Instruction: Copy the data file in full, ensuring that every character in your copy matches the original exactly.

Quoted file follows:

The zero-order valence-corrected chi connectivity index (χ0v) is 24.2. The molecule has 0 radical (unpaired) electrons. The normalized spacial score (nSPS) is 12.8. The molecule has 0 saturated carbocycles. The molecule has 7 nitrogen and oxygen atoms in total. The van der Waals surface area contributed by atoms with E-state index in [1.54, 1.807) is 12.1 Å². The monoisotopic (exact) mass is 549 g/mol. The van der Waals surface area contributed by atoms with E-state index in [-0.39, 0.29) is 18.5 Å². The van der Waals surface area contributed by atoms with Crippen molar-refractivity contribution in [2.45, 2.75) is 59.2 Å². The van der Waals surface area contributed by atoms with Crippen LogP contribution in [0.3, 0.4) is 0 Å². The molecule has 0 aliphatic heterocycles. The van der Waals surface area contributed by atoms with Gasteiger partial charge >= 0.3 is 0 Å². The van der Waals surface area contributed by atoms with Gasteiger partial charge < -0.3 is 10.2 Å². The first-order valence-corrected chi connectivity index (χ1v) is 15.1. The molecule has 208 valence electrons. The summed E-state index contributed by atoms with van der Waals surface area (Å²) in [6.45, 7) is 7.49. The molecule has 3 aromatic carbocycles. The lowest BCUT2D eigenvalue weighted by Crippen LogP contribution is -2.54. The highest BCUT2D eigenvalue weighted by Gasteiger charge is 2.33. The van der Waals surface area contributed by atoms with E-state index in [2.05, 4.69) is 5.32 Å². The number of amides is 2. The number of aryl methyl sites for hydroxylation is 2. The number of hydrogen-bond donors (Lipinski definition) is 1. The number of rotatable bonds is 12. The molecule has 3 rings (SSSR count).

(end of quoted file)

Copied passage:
The zero-order valence-corrected chi connectivity index (χ0v) is 24.2. The molecule has 0 radical (unpaired) electrons. The normalized spacial score (nSPS) is 12.8. The molecule has 0 saturated carbocycles. The molecule has 7 nitrogen and oxygen atoms in total. The van der Waals surface area contributed by atoms with E-state index in [1.54, 1.807) is 12.1 Å². The monoisotopic (exact) mass is 549 g/mol. The van der Waals surface area contributed by atoms with E-state index in [-0.39, 0.29) is 18.5 Å². The van der Waals surface area contributed by atoms with Crippen molar-refractivity contribution in [2.45, 2.75) is 59.2 Å². The van der Waals surface area contributed by atoms with Crippen LogP contribution in [0.3, 0.4) is 0 Å². The molecule has 0 aliphatic heterocycles. The van der Waals surface area contributed by atoms with Gasteiger partial charge >= 0.3 is 0 Å². The van der Waals surface area contributed by atoms with Gasteiger partial charge < -0.3 is 10.2 Å². The first-order valence-corrected chi connectivity index (χ1v) is 15.1. The molecule has 208 valence electrons. The summed E-state index contributed by atoms with van der Waals surface area (Å²) in [6.45, 7) is 7.49. The molecule has 3 aromatic carbocycles. The lowest BCUT2D eigenvalue weighted by Crippen LogP contribution is -2.54. The highest BCUT2D eigenvalue weighted by Gasteiger charge is 2.33. The van der Waals surface area contributed by atoms with E-state index in [2.05, 4.69) is 5.32 Å². The number of amides is 2. The number of aryl methyl sites for hydroxylation is 2. The number of hydrogen-bond donors (Lipinski definition) is 1. The number of rotatable bonds is 12. The molecule has 3 rings (SSSR count).